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Spotlight on Cezanne's Portraits at the National Gallery of Art

When you think of French Post-impressionist Paul Cézanne, you most likely think of his masterful landscape and still life paintings, often cited as the bridge between Impressionism and Cubism. But equally influential, yet much less well-known, are Cezanne’s portraits, which in some ways were both his first love and a laboratory for developing his voice as an artist. Now on view at the National Gallery of Art (NGA) in Washington, DC, with support from the Arts and Artifacts Indemnity Program administered by the National Endowment for the Arts, Cézanne Portraits is the first exhibition devoted exclusively to studying the ways in which this vital practice contributed to Cézanne’s overall success as an artist.

According to curator Mary Morton, head of the department of French paintings at the NGA, Cézanne believed, “[T]he goal of all art is the human face.” The 60 portaits gathered from around the world for the show are proof of his lifetime commitment to this goal. The exhibit—which starts in the 1860s and ends in the early 1900s—shows the portraits in chronological order to trace the development of Cézanne’s style. Walking through the exhibit, you can see Cézanne’s attempts in each portrait to discover his own interpretation of the human face. According to the wall text in the exhibit, Cézanne was fascinated by the oval of the face and regularly explored how he could simplify shapes almost to the point of abstraction. There is a clear theme of experimentation in Cézanne’s practice, and portraiture allowed him to play with his color palette, the way he handled paint and used various brushes, and the structure and volume of shapes.

In the show's accompanying catalog, John Elderfield of the National Portrait Gallery, London—the exhibit’s chief curator—noted that Cézanne only painted 160 portraits out of 1,000 total works. Although portraiture constituted a small percentage of his oeuvre, one of the last pieces he painted on his deathbed was a portrait. In the final month of his life, Cézanne worked on completing, The Gardener Vallier (1906), the last of a series on his gardener that Cézanne started in 1902. In a nod to what could be considered Cézanne’s obsessiveness with capturing a particular view of a subject, it is interesting to note that while the colors and handling of paint differ slightly from the other portraits of Vallier, the pose and setting are almost identical.

Another noteworthy detail from the exhibit is the wide range of production time for the portraits. Morton explained that a number of the paintings in the exhibit, Cézanne was able to finish in a matter of hours, while others took him years to complete. There are also a few pieces he left stillborn, such as his portraits of Gustave Geffroy (1895-1896) and Alfred Hauge (1899). According to Morton, Cézanne grew frustrated with his progress on both of these paintings and abruptly stopped working on them, never fulfilling his promise to return and finish the portraits at a later date. She went on to clarify that for Cézanne the process of creating portraiture could be laborious, also requiring a great deal of patience from his sitters. This is why his models tended to be the people closest to him including his wife, son, and friends. Quoting Cézanne‘s art dealer Ambroise Vollard, Morton said of the artist’s subjects, “They’d sit for hours with Cézanne applying maybe four brush strokes during that time.”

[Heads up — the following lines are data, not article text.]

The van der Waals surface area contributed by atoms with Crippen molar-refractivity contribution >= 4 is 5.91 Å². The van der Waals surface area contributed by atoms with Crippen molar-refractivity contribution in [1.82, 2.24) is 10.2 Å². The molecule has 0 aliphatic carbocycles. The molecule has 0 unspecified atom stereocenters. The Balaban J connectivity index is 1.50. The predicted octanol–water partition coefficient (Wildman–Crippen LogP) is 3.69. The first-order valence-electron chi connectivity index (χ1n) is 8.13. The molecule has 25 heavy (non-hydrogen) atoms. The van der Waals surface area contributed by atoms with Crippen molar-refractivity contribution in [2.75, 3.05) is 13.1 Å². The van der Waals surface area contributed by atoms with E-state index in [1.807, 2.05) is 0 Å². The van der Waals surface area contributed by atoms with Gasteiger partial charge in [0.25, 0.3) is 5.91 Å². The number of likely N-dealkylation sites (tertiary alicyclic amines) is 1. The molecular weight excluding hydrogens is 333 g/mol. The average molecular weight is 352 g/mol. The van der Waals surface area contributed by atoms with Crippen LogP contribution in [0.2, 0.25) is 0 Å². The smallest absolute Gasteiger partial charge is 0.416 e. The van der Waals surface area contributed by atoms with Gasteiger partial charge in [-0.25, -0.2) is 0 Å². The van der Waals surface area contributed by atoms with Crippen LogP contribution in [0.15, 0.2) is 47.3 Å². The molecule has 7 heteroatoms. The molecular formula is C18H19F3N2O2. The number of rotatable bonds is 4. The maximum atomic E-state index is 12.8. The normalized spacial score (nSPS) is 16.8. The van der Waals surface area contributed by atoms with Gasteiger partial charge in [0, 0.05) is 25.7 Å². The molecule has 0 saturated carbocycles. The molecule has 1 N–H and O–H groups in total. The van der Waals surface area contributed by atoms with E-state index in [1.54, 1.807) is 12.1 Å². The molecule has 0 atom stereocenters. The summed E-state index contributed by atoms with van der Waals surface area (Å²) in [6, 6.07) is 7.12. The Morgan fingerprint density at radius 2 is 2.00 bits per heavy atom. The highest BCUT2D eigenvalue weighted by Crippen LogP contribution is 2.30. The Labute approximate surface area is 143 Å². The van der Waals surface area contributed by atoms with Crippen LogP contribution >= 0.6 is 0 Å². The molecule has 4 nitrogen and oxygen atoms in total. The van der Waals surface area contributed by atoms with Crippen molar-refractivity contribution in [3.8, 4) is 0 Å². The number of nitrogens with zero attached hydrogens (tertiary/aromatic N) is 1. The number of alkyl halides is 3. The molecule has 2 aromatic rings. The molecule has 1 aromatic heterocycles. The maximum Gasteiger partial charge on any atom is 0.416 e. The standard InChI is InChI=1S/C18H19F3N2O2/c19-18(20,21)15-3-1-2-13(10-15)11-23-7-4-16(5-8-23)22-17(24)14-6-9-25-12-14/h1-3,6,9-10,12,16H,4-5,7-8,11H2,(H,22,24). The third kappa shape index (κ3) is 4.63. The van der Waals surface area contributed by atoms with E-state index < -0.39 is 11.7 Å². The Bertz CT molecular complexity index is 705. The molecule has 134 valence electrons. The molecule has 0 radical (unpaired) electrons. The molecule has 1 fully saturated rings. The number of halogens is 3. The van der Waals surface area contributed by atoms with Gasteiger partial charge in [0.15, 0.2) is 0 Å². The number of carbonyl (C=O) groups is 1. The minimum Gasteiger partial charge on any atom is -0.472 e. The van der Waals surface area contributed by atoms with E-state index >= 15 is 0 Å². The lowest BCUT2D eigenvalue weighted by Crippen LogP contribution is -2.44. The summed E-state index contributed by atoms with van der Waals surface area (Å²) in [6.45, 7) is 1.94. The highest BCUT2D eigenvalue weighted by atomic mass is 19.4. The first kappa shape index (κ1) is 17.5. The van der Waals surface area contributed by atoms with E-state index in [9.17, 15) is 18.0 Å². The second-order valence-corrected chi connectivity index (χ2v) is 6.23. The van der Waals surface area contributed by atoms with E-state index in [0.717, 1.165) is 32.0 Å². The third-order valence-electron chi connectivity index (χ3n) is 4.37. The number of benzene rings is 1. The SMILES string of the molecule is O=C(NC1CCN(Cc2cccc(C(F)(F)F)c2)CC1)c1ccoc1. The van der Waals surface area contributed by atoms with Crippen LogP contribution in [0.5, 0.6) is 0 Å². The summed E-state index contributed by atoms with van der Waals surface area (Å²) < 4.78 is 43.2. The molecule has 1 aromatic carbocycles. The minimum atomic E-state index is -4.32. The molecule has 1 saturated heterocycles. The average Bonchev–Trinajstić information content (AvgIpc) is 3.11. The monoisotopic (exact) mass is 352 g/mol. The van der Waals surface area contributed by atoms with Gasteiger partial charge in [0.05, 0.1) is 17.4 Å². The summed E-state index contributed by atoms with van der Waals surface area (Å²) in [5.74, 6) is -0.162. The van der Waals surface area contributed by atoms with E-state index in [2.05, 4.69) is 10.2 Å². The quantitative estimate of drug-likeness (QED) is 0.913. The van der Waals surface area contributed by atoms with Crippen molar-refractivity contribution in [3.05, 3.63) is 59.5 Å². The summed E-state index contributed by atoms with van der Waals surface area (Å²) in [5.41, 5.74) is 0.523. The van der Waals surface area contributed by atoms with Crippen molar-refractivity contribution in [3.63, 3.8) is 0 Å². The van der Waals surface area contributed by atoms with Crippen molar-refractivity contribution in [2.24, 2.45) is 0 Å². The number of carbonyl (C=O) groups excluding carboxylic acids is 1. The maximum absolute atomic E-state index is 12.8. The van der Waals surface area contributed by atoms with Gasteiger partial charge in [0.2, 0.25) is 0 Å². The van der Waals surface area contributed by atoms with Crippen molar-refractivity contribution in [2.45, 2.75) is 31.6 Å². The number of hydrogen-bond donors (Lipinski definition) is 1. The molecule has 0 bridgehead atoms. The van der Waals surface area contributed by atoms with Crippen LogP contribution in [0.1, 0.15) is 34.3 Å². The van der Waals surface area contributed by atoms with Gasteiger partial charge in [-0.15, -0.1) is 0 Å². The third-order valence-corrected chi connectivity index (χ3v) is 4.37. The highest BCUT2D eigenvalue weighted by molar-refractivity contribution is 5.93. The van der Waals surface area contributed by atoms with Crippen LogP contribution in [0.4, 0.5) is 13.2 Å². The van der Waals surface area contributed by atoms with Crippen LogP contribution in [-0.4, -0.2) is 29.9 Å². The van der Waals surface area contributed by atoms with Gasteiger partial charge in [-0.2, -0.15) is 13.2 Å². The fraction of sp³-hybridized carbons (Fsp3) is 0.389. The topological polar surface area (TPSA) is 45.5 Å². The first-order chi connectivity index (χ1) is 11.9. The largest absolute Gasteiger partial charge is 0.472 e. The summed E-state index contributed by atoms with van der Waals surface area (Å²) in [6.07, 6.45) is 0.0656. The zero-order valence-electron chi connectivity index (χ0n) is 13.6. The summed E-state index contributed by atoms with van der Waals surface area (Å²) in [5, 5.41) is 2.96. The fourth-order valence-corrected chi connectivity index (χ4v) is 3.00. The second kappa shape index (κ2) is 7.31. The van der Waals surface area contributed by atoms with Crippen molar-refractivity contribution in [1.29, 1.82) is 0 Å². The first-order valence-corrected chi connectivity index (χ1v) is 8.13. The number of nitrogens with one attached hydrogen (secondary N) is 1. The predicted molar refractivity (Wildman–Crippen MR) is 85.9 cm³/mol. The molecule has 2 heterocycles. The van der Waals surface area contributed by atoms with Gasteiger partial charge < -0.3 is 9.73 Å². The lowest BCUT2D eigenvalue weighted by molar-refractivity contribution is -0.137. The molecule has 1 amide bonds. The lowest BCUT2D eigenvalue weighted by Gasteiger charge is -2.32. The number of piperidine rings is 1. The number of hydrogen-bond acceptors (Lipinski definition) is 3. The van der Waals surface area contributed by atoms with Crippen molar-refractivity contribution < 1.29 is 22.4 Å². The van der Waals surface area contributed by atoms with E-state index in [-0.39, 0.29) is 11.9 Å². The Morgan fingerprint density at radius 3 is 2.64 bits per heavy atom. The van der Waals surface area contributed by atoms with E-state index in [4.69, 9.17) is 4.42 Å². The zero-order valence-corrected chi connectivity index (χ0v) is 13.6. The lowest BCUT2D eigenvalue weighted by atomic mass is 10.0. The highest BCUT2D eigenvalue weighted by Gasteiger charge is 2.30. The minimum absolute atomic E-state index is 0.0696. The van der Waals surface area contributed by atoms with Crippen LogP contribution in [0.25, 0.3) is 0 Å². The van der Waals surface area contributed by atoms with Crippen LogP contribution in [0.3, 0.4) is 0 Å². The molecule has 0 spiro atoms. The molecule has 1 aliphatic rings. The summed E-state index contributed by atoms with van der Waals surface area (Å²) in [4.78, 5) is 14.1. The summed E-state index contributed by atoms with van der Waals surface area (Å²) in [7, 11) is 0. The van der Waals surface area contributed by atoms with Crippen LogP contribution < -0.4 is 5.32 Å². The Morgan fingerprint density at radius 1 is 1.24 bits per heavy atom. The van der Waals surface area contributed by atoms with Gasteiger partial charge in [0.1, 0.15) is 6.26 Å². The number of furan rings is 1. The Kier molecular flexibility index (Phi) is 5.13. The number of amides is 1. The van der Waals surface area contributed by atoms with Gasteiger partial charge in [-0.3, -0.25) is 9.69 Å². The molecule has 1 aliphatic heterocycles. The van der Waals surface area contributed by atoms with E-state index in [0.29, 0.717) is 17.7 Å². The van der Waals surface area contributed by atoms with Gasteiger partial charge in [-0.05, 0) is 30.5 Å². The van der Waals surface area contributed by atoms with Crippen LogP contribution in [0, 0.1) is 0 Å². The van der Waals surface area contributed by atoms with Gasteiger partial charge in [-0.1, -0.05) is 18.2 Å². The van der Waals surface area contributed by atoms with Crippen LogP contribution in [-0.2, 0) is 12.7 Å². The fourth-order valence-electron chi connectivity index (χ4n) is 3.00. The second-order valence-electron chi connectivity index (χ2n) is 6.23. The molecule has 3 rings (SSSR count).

While Cézanne considered portraiture central to his work as an artist, his devotion to that genre was also complicated by his personality. Not only was Cézanne a perfectionist, but—as noted in the NGA exhibit—he was also said to be uncomfortable being watched by his sitters while working at his easel, preferred the solitary mediation required for working in landscape or still life. Morton explained that this is one of the reasons why Cézanne made so few portraits in comparison to his other paintings.

There is a famous account, highlighted at the exhibition, that underscores Cézanne’s slow and methodical nature as a painter. His 1899 portrait of his dealer Ambroise Vollard resulted from an arduous process of 115 sessions. Cézanne reportedly fussed at Vollard to remain motionless while he applied one stitch of color after another: “You wretch! You’ve spoiled the pose! Do I have to tell you again to sit like an apple? Does an apple move?” Surprisingly, despite the amount of effort Cézanne put toward this particular portrait, he never considered the work finished.

Even as he achieved success with other work, throughout his life Cézanne returned to portrait-making as he believed it was central to ambitious artistry. Morton noted, “He felt it was essential to utilize the same techniques he used in his still lifes and landscapes on the human face.”

Cézanne Portraits will be on view at the National Gallery of Art in Washington, DC through July 1, 2018. The exhibition is organized jointly by the National Gallery of Art, Washington, the National Portrait Gallery, London, and the Musée d'Orsay, Paris.

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